Some Light At The End Of The Tunnel
For the first time in several weeks, I feel a positive vibe coming out of 16th and Georgetown. A couple of weeks ago, I watched the live stream of the press conference that announced that Mark Miles would replace Jeff Belskus as CEO of Hulman & Company and that Belskus would remain as President of IMS as well as Interim CEO of IndyCar. The original speculation was that Belskus would eventually drop the “interim” tag and remain as Randy Bernard’s permanent successor at IndyCar.
My initial impression watching the press conference was that I was very impressed with Mark Miles. I only knew a few facts about Mark Miles prior to the press conference – mostly what I had learned while researching a post I had written about some of the possible candidates to succeed Randy Bernard. What I had read was that Miles had a successful fifteen-year run as head of the ATP (Association of Tennis Professionals). I learned that Miles did for the ATP what Randy Bernard did for Professional Bull Riding. I also found out that Mark Miles headed up the 2012 Host Super Bowl Committee in Indianapolis as well as the Pan Am games in 1987. His bio also revealed that he is currently President and CEO of the Central Indiana Corporate Partnership, Inc., a non-profit, regional alliance of corporate CEOs and university presidents focused on long-term growth and economic development throughout the Central Indiana region.
All of this is fine and good, but those credentials sound about equal to Randy Bernard – the man they had just fired. But when he was introduced as head of Hulman & Company and I heard the man speak, I got excited – mainly because he was excited. Seeing the man on-screen revealed what his biography had not. What we learned that day was that Mark Miles is a native Hoosier that grew up listening to the Indianapolis 500 on the radio. He has been a fan of this race for quite a long time. He spoke of watching the race on television from Paris, while there for the French Open – a ritual he always made happen, no matter how busy he was.
Mark Miles made it clear that he would be very hands-on with IndyCar, while in his position of CEO of Hulman & Company – the parent company to IMS and IndyCar. He spoke of his success in growing the ATP and the similarities of both sports. He let it be known that he already had several ideas on things to do to grow our sport.
Then Jeff Belskus was introduced to make a few remarks on his dual role with IMS and IndyCar. Suddenly, a lively press-conference turned dull and stale. We heard the same tired old rhetoric we had been hearing as the air was let out of the balloon. About the only interesting part was when Robin Miller asked Belskus what he brought to the table that Randy Bernard didn’t. Belskus squirmed as he first refused to answer the question and then carefully danced around it. Then it went back to the same old drone we all grew accustomed to hearing during the Tony George era.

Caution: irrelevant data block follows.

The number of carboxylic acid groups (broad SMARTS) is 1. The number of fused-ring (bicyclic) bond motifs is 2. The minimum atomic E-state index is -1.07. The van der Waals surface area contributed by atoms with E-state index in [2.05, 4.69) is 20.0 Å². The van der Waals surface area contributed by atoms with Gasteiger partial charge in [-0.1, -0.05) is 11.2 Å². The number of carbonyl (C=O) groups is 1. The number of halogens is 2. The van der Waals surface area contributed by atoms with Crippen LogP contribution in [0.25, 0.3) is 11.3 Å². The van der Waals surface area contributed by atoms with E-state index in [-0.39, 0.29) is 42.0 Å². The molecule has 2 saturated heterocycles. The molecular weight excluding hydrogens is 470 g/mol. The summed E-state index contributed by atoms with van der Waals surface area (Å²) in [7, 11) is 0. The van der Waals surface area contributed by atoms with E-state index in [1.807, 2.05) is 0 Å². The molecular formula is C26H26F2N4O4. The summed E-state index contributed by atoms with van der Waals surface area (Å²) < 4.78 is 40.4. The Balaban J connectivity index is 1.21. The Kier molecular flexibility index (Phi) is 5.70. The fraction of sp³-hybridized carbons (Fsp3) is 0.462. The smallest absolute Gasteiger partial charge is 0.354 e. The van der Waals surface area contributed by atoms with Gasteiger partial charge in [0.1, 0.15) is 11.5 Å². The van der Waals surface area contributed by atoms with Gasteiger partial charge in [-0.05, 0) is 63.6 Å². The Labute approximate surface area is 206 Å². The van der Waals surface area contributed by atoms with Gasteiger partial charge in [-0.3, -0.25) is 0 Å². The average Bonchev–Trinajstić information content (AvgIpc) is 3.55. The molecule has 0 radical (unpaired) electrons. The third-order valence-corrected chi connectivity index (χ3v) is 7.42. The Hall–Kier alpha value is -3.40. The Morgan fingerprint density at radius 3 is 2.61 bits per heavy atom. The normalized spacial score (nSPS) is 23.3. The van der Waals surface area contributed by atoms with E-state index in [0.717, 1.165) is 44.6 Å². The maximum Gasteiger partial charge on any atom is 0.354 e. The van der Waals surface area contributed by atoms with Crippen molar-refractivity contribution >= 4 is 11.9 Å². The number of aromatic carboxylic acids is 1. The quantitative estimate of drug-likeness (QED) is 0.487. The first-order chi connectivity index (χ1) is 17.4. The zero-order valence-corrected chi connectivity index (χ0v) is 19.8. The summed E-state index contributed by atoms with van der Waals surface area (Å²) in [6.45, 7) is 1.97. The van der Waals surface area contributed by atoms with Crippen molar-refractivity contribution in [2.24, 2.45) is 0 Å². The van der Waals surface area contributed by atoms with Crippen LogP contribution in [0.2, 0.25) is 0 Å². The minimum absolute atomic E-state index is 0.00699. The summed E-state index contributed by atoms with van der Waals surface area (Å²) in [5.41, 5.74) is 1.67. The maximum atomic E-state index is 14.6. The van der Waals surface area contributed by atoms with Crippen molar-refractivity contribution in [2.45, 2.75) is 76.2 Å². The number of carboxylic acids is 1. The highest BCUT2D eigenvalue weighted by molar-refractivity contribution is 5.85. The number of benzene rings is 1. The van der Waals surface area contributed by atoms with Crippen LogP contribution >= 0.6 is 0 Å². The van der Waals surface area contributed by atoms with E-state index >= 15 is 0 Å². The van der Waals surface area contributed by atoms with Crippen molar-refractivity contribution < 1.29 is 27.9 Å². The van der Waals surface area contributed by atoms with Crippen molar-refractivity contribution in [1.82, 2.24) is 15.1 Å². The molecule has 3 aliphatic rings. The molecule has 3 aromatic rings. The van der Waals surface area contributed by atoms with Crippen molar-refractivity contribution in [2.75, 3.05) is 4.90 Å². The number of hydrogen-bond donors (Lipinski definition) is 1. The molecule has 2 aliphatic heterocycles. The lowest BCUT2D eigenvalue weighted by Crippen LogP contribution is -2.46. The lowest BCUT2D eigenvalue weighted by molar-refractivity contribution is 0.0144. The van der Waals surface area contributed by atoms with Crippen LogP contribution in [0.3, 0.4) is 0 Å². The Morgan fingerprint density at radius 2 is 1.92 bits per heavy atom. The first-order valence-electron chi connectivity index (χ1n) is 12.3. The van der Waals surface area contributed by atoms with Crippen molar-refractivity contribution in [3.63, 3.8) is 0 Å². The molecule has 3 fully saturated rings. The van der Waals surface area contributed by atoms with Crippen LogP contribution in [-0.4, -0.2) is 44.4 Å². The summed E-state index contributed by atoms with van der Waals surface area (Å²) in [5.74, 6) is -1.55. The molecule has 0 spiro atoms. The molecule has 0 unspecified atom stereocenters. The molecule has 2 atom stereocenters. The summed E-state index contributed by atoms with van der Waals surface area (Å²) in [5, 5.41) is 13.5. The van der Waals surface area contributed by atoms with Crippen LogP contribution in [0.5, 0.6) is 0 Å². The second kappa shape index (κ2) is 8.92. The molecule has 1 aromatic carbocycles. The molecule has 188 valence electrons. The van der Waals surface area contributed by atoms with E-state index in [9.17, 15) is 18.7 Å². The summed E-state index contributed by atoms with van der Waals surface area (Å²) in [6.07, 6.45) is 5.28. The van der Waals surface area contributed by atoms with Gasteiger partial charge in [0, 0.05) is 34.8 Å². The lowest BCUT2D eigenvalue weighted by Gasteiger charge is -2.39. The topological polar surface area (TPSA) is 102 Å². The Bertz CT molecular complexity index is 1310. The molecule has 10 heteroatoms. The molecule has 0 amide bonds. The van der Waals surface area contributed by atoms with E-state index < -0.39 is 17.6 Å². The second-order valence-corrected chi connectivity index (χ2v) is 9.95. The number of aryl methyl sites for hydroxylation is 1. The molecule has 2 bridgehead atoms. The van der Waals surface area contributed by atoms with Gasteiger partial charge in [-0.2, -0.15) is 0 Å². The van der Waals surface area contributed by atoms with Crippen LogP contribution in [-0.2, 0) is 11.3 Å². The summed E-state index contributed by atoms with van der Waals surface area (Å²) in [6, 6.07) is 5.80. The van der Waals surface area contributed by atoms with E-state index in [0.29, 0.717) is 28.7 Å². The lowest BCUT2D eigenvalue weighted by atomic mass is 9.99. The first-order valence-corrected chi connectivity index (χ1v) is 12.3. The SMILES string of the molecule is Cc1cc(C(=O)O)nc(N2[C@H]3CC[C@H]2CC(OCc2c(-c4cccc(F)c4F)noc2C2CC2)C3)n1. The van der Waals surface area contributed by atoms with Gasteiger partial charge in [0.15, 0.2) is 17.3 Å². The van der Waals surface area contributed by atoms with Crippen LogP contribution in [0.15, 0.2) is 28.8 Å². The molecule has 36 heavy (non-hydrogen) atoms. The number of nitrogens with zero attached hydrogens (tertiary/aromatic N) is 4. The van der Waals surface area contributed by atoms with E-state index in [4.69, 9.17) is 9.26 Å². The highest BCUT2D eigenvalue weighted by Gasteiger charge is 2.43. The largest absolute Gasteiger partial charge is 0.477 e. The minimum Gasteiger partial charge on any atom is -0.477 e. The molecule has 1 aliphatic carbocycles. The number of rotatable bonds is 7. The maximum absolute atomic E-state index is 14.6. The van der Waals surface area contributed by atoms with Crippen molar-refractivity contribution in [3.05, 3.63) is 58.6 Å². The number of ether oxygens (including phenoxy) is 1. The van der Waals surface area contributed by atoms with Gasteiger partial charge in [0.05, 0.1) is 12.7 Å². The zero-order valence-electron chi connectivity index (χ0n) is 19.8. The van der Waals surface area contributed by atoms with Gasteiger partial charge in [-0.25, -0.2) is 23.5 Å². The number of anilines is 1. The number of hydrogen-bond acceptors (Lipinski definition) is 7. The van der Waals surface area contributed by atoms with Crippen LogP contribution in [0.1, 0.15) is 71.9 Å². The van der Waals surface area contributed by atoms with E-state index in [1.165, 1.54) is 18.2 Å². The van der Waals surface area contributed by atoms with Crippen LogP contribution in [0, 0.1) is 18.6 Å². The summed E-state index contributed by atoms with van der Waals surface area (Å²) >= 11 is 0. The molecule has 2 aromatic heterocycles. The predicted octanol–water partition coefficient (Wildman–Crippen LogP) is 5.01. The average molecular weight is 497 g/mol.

The differences between the two men could not have been more pronounced. Through my monitor, Mark Miles came across as someone who was engaging, enthusiastic, confident and most of all – genuine and forthcoming. Jeff Belskus on the other hand, came off as defensive, slightly arrogant and someone who had something to hide. I could be completely wrong on my assessment of Belskus, since I have never met the man. I’m only going on my perception of how he came off that day.
What endeared Randy Bernard to the fans was his openness and transparency. For the first time, we fans had the sense that someone was doing something for us instead of whatever the owners wanted. Of course, that stance ultimately cost him his job but it was refreshing for us just the same. I got the same feeling from Mark Miles. He gave me the impression he would listen to the fans and that he recognized that without us, there would be no series. I found myself thinking that Mark Miles was the one that should be directly leading IndyCar, not Jeff Belskus. But his comments of being more hands-on with IndyCar were encouraging nonetheless.
Then came an article from our friends at the Indianapolis Business Journal. I say “friends” facetiously because of the irresponsible way they broke the Randy Bernard firing. Still, they were ultimately right regardless of the way they jumped the gun. The story essentially said Mark Miles was not inclined to leave Belskus as CEO of IndyCar. His reasoning was that running both IMS and IndyCar is too big a challenge for any one person and that it is his intention for Belskus to eventually return to his duties of running IMS when a permanent IndyCar CEO is hired.
After watching the press conference and listening to Curt Cavin and Kevin Lee sing the praises of Mark Miles on Trackside last Thursday night, I really think that he would be the perfect person to run IndyCar on a full-time basis. I’m sure there is more prestige, money and power in being the CEO of Hulman & Company, but it would certainly be nice to think about. But Curt and Kevin brought up a scenario that I had mentioned a couple of weeks ago that makes sense – let Mark Miles hire Doug Boles to run IndyCar and report directly to Miles. A Mark Miles-Doug Boles combination could be just the shot in the arm our series needs.